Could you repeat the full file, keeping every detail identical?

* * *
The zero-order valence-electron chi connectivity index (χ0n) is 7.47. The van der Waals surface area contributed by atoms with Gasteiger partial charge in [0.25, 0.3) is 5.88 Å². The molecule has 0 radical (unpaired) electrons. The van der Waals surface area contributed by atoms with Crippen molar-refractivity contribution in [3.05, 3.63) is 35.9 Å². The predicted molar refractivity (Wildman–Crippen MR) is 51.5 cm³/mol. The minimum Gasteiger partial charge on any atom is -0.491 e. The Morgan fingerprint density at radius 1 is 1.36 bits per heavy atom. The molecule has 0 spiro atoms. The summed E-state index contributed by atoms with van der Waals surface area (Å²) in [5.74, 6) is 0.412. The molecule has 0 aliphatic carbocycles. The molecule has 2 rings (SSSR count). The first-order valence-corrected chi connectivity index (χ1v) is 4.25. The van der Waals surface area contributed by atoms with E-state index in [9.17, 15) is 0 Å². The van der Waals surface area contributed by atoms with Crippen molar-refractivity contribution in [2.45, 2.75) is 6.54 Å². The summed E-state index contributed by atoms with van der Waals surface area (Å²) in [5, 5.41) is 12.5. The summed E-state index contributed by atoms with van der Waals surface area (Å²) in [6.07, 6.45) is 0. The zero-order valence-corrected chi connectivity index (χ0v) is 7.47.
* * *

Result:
The zero-order valence-electron chi connectivity index (χ0n) is 7.47. The van der Waals surface area contributed by atoms with Gasteiger partial charge in [0.25, 0.3) is 5.88 Å². The molecule has 0 radical (unpaired) electrons. The van der Waals surface area contributed by atoms with Crippen molar-refractivity contribution in [3.05, 3.63) is 35.9 Å². The predicted molar refractivity (Wildman–Crippen MR) is 51.5 cm³/mol. The minimum Gasteiger partial charge on any atom is -0.491 e. The Morgan fingerprint density at radius 1 is 1.36 bits per heavy atom. The molecule has 0 spiro atoms. The summed E-state index contributed by atoms with van der Waals surface area (Å²) in [5.74, 6) is 0.412. The molecule has 0 aliphatic carbocycles. The molecule has 2 rings (SSSR count). The first-order valence-corrected chi connectivity index (χ1v) is 4.25. The van der Waals surface area contributed by atoms with E-state index in [9.17, 15) is 0 Å². The van der Waals surface area contributed by atoms with Crippen molar-refractivity contribution in [2.45, 2.75) is 6.54 Å². The summed E-state index contributed by atoms with van der Waals surface area (Å²) in [5, 5.41) is 12.5. The summed E-state index contributed by atoms with van der Waals surface area (Å²) in [6.07, 6.45) is 0. The zero-order valence-corrected chi connectivity index (χ0v) is 7.47.